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Until Baldness Has a Better Cure, There's Hair Storage

April 29, 2002|MICHAEL LIEDTKE | ASSOCIATED PRESS

As entrepreneurs cast about Silicon Valley for lucrative new ideas, Mike Blaylock thinks he has found a gold mine in an underground vault filled with hair.

The shorn tresses come from the heads of men and women who dread the day they might go bald.

Blaylock's San Francisco start-up, Hairogenics Inc., is offering to preserve the strands until science finds a better cure for baldness. He reasons that if sheep already can be cloned, it's only a matter of time before some biotechnology firm finds a way to duplicate real hair.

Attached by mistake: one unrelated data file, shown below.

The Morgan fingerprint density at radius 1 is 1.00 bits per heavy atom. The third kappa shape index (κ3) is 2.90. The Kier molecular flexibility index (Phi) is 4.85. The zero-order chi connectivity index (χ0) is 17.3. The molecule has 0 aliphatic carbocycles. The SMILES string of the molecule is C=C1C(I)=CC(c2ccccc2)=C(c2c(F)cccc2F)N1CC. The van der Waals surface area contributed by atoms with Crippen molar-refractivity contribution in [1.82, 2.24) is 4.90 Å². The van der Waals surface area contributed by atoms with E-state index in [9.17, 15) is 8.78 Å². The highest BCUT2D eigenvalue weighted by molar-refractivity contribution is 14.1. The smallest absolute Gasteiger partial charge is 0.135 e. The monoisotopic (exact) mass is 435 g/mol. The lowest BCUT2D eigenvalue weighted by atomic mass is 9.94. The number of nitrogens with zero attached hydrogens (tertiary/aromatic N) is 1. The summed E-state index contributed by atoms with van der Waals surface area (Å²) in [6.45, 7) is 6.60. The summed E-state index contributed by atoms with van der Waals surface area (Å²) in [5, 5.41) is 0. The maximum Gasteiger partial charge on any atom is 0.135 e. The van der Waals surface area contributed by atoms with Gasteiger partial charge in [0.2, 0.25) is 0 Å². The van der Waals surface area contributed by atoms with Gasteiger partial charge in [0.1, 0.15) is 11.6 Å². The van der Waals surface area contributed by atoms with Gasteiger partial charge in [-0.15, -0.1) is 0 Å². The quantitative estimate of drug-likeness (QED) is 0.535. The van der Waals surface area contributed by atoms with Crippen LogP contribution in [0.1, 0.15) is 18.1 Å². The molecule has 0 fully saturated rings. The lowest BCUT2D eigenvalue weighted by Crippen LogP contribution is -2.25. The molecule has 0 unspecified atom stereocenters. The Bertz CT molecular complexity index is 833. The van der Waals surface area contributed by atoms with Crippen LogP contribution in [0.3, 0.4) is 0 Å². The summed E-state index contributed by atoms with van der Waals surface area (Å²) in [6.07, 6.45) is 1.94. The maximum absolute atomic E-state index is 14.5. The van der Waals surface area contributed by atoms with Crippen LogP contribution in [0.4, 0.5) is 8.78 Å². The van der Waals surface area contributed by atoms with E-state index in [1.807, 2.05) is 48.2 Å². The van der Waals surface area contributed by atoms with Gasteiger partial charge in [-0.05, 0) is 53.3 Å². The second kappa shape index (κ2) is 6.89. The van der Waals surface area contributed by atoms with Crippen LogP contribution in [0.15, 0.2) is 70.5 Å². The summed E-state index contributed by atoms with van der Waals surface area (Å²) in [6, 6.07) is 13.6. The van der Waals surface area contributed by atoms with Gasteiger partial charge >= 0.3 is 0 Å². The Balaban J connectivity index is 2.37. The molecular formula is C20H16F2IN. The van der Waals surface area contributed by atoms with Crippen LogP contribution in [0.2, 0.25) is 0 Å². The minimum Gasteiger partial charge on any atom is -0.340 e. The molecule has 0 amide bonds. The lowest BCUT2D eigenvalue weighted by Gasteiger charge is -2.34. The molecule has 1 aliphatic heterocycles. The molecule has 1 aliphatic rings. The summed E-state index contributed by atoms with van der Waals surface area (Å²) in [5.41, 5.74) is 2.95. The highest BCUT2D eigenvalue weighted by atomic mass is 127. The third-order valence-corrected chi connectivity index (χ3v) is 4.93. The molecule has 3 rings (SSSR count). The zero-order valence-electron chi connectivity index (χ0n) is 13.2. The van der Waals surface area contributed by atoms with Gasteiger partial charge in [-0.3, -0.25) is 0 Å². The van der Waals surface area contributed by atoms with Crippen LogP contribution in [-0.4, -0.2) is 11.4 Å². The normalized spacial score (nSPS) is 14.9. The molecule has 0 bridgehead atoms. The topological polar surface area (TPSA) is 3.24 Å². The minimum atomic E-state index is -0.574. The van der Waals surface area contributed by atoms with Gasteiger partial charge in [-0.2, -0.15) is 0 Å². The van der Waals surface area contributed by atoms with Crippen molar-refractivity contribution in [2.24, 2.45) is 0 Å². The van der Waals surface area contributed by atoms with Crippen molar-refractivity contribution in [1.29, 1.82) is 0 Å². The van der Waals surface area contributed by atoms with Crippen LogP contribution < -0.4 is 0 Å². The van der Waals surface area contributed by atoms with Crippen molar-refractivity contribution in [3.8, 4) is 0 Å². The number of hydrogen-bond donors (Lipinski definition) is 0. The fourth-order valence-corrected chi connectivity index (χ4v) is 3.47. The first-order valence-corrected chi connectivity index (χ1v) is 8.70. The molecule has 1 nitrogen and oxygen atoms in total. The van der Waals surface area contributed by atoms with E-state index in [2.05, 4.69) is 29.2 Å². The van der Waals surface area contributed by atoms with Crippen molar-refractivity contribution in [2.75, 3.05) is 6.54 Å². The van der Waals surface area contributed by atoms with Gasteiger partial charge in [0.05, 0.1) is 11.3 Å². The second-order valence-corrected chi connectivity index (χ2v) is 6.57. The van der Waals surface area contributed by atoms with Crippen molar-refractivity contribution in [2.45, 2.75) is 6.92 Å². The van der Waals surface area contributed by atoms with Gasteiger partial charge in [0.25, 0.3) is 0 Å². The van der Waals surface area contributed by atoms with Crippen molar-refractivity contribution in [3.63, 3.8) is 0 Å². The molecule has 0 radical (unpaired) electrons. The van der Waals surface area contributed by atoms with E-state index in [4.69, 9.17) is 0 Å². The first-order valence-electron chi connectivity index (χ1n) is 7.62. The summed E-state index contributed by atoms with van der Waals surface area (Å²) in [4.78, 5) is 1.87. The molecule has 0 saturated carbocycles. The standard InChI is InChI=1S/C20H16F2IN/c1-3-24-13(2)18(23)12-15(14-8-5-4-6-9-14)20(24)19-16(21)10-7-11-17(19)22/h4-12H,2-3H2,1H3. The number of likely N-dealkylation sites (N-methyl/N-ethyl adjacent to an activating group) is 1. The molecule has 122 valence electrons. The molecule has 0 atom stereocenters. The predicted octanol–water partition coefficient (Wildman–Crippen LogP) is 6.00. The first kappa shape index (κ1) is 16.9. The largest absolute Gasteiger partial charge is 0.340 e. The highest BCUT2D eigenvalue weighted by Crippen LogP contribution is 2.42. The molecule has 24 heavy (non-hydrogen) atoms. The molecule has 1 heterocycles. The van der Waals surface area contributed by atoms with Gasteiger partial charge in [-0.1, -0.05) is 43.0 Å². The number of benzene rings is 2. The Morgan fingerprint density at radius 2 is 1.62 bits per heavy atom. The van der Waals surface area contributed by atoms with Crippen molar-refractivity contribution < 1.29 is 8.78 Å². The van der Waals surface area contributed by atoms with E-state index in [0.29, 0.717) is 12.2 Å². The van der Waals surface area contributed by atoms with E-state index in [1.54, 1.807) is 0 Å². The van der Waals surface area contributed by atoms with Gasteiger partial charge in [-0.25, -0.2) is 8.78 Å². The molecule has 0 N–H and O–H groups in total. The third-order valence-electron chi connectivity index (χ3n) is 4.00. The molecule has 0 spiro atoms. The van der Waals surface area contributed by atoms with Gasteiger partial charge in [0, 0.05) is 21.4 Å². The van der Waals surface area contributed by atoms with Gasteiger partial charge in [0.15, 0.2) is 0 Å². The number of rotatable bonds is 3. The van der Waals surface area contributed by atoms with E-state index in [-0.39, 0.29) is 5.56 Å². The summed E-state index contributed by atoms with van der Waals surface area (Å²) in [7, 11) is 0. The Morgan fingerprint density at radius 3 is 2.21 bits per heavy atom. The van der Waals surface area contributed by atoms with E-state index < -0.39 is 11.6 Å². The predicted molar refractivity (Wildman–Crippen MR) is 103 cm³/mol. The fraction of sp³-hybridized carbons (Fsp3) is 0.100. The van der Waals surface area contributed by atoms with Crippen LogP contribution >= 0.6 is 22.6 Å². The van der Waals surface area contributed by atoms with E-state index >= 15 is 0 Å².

When that day comes, Blaylock says, bald people will be glad they paid Hairogenics to stash their hair in a climate- controlled vault 14 feet below a Portland, Ore., hair salon. The cost: $49.95 for the initial hair-collection kit and a $10 annual storage fee after that.

"This is a sensitive issue for a lot of men out there," said Blaylock, 32, whose own locks are receding. "We definitely think there is going to be plenty of demand for this kind of service."

Hairogenics, funded with less than $100,000, can't accept just any hair deposit. The company needs a dry sample so the tufts can be placed in a vacuum-sealed, waterproof package.

Hairogenics already has signed up nearly 200 customers, even though the start-up isn't officially opening its doors until today.

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